It puts a premium on listening and learning about how each client sees the world. It will not be the same way you see it. Only after you understand their goals, experiences, preferences, misconceptions, and fears can you expect to fashion a plan they can live with.
And you may find that you need to spend a fair amount of time educating and preparing your clients for the experience of investing. Don’t sugar coat it. Investing is hard and can be scary for those who don’t have the experience to put turbulent markets into perspective.
No one can reliably and consistently predict the future course of the financial markets. Like Tetlock’s dart-throwing moneys, those who try may hit a bull’s eye but not because they know what the future holds. But we can’t keep ourselves from trying. Our brains won’t let us.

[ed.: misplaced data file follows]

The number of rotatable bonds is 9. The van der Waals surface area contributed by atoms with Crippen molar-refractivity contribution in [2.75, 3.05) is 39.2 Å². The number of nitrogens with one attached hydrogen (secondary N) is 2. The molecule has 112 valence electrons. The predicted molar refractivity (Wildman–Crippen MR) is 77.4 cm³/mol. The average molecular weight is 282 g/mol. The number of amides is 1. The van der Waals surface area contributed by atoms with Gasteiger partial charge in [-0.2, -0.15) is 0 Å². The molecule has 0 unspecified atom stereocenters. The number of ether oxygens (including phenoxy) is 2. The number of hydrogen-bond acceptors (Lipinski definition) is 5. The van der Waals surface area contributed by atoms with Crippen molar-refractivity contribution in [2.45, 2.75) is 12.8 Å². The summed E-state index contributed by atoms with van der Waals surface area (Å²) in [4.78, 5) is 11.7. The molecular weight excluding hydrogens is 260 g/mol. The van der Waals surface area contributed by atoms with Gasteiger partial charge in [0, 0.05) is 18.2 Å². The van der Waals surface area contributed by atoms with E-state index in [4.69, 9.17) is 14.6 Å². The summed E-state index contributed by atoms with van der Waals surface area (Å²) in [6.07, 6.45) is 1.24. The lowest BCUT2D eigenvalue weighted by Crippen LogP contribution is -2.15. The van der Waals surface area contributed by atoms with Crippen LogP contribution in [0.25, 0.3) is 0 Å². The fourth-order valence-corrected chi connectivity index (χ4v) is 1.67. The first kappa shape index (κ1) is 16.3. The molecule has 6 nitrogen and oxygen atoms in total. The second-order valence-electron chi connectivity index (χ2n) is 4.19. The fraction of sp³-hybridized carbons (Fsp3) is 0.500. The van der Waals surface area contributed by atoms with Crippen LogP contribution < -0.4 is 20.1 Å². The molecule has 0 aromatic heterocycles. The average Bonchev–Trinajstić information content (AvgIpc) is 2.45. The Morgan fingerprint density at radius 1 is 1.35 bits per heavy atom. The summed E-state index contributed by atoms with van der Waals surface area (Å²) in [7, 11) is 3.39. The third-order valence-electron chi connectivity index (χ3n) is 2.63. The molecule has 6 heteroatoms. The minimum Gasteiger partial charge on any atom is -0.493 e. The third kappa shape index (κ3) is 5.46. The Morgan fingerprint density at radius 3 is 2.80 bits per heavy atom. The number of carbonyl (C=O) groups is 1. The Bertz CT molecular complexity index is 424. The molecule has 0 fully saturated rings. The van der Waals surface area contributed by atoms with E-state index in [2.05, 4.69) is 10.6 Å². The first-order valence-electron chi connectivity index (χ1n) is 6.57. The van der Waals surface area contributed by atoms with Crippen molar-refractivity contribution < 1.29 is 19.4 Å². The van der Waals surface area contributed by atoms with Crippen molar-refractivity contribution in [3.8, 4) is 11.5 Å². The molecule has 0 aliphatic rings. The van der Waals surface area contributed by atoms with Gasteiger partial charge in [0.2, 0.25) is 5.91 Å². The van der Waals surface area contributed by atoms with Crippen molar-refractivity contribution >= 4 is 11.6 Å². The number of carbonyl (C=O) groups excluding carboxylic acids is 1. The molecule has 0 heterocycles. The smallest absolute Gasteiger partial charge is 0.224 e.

You cannot turn off your prediction machine. But, when it comes to predictions about the financial markets, you can recognize that your brain is manufacturing controlled hallucinations and refuse to act on them.
You can also use your newfound knowledge about what happens in the dark recesses of your skull to screen out the noise coming from other prognosticators and better understand and serve your clients.
Scott MacKillop is CEO of First Ascent Asset Management, the first TAMP to provide investment management services to financial advisors and their clients on a flat-fee basis. He is an ambassador for the Institute for the Fiduciary Standard and a 45-year veteran of the financial services industry. He can be reached at [email protected].